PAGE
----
Some of the artists include Hall of Fame members Del McCoury and Doyle Lawson. Others included Dan Tyminski; Grammy award winners Rhonda Vincent as well as Tammy Rogers of The Steeldrivers; and IBMA award winners Darin and Brooke Aldridge, Russell Moore, Becky Buller, and Joe Mullins. Episodes also include emerging artists Noah Wall of The Barefoot Movement, Rob Ickes & Trey Hensley, and Tony Kamel.

My Bluegrass Story will be distributed on RFD-TV beginning later this year. The cable channel’s content includes agribusiness, equine, rural lifestyle, and traditional country music and entertainment. RFD-TV is distributed on 100+ cable providers, satellite, and numerous streaming services with a reach of over 52 million homes.  

“RFD-TV is pleased to work with the Bluegrass Music Hall of Fame & Museum, and we feel it’s very authentic that a show about bluegrass music comes from Kentucky and from the genre’s most important destination,” said Jeremiah Davis, Programming Director with Rural Media Group, Inc. “The production quality is top-notch, and we feel certain our audience will be drawn to the show.  We are excited about adding My Bluegrass Story to our programming schedule.”

Tanner + West — a seven-time regional Emmy Award-winning agency — produced and edited each episode of My Bluegrass Story.  The episodes were directed by Tanner, Dave Docimo of Wavelength Films, Grand Peele of Muse Storytelling, and Dan Miller of Bluegrass Unlimited.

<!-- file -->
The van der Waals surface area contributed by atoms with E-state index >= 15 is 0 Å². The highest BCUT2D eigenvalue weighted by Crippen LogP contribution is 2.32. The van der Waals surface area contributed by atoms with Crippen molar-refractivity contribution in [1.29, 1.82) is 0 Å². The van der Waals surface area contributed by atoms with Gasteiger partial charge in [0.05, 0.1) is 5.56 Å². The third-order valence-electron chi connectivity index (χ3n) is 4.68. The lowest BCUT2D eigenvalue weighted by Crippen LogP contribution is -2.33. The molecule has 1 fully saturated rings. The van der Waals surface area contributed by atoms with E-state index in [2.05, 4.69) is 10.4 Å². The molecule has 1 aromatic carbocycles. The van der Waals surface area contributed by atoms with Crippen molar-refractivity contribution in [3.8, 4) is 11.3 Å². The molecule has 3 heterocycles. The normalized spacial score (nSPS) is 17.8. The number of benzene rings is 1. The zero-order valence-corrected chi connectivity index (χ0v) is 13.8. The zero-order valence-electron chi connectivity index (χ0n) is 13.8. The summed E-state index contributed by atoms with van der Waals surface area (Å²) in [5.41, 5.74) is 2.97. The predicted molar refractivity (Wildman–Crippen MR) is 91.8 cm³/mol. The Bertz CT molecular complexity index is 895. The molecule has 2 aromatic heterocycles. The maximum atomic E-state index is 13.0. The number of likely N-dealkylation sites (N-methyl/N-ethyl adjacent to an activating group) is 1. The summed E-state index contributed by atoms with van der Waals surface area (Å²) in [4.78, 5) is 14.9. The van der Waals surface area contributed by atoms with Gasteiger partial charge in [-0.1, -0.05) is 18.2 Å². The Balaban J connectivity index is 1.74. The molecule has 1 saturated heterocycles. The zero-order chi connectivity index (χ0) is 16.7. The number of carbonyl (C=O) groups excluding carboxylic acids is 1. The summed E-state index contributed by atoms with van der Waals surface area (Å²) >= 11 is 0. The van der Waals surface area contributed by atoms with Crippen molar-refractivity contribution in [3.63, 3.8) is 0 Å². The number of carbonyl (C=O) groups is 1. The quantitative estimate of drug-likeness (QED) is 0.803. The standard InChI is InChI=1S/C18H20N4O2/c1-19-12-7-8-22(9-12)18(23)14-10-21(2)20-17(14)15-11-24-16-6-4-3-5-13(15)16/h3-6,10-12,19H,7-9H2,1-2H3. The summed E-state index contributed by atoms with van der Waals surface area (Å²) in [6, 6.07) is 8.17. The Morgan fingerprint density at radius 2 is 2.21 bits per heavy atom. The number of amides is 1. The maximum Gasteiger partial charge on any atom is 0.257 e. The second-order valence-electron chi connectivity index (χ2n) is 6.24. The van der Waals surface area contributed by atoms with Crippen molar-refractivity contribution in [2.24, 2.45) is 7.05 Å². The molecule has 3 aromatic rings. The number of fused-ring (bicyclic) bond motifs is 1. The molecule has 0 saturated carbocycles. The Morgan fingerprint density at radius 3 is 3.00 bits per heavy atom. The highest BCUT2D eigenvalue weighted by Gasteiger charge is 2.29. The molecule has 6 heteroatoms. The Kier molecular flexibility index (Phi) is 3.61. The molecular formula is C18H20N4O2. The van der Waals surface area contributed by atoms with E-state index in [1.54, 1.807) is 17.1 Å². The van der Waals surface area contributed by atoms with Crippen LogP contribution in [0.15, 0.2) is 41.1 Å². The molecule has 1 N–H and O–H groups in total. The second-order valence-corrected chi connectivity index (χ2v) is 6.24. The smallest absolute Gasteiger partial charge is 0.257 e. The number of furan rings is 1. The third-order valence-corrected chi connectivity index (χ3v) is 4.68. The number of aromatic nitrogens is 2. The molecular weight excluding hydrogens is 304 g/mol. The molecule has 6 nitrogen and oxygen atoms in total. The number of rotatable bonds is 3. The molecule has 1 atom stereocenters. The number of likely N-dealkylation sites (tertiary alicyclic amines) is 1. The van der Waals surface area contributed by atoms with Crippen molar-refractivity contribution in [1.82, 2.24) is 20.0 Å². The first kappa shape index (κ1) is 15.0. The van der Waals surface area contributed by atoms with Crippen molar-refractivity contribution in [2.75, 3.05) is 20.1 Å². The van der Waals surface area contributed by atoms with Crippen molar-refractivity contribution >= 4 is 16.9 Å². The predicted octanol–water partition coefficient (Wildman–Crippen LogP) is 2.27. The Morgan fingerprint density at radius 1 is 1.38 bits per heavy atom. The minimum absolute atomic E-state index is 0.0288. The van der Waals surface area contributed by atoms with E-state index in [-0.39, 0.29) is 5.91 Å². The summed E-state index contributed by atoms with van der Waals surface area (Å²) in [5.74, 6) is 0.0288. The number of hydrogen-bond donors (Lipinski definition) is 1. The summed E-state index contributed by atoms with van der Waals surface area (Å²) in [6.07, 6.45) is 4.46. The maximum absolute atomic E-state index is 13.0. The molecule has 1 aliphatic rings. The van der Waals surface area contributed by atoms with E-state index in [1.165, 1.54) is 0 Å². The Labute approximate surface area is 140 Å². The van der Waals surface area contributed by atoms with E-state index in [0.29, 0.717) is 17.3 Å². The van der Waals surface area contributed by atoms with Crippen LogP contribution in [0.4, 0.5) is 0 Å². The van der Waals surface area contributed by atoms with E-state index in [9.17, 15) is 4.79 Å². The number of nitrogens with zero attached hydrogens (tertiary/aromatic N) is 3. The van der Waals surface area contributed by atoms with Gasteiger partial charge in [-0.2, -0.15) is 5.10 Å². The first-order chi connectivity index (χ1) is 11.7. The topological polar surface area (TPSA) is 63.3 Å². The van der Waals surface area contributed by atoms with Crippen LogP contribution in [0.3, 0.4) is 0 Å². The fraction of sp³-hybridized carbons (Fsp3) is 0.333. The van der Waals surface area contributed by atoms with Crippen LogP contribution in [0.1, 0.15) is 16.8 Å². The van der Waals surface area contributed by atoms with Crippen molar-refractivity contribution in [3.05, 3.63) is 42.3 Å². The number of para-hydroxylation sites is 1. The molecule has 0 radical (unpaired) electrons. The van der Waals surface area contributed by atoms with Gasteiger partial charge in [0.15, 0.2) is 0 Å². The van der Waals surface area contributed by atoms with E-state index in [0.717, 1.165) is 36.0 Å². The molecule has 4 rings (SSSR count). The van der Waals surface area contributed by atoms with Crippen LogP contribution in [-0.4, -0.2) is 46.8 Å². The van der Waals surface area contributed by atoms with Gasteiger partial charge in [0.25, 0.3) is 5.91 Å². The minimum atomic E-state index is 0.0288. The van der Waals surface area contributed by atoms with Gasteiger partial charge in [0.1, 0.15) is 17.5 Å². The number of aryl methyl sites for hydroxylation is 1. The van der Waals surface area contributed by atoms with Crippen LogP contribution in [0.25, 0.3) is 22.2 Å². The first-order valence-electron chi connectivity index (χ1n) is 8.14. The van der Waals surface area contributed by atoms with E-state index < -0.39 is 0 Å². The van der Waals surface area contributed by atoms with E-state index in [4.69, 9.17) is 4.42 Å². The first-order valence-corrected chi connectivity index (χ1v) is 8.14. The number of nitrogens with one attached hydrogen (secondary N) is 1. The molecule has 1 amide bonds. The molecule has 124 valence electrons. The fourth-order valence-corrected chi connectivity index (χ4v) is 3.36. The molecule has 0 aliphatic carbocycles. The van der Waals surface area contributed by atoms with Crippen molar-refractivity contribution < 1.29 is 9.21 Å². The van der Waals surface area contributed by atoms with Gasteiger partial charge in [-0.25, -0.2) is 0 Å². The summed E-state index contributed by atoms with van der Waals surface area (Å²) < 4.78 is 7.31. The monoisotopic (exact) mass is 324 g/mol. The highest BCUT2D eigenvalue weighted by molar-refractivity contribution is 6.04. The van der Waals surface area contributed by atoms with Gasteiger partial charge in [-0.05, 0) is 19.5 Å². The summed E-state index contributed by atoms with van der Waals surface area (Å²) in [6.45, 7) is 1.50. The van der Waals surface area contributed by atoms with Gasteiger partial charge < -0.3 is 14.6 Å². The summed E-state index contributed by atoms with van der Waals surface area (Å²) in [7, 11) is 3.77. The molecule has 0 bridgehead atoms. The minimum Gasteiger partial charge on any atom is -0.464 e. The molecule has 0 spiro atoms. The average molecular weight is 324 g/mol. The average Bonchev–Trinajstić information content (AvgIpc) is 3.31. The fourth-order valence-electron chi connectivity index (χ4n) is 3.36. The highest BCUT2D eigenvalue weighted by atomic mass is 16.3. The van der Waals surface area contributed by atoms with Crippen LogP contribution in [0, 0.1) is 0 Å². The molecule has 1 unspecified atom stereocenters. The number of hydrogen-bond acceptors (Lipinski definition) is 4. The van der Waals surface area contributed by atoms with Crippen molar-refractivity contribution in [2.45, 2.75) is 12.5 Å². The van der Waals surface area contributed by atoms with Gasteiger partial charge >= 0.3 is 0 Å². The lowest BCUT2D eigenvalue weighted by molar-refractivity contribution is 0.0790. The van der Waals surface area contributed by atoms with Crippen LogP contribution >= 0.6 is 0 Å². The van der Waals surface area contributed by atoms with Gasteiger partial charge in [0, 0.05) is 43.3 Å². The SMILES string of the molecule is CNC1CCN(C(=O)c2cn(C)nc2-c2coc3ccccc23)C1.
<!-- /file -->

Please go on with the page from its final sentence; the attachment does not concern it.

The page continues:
One of the early backers of the television show is Mike Simpson, former Board Chair of the Bluegrass Music Hall of Fame & Museum.  

“A nationally distributed television show about bluegrass music produced in Owensboro further strengthens the Hall of Fame’s position as a world-class destination for the music,” Simpson said. “I am impressed the Hall of Fame can deliver this kind of content using local resources and production talent.  Ultimately, projects like this translate into economic impact for Owensboro and Daviess County.” 

Joslin expanded on that, saying the show is both great internally for their own storytelling exhibits but also serves the external mission of becoming a bigger economic player and drawing tourists from across the world.

“This show is part of our vision to make the Hall of Fame a premier destination for bluegrass music,” Joslin said. “ We want to help Owensboro, Kentucky, live out its reputation as the Bluegrass Music Capital of the World.”

The entire 13-episode first season has been filmed. My Bluegrass Story is expected to initially air in November and will also be available to watch online at 

“People are going to be blown away when they see it,” Tanner said. “Even if you’re not a fan of bluegrass music, if you’re a fan of a good story, you’re going to love this show. And I can almost guarantee there will be people who have never heard of these artists before that will become a fan after watching the episode. We’ve already seen that happen from a few people who watched the pilot. That was a result we weren’t  expecting.”

Portions of this story were taken from the article that appear’s in the latest edition of Owensboro Living and were written by Danny May.

August 28, 2021 | 12:09 am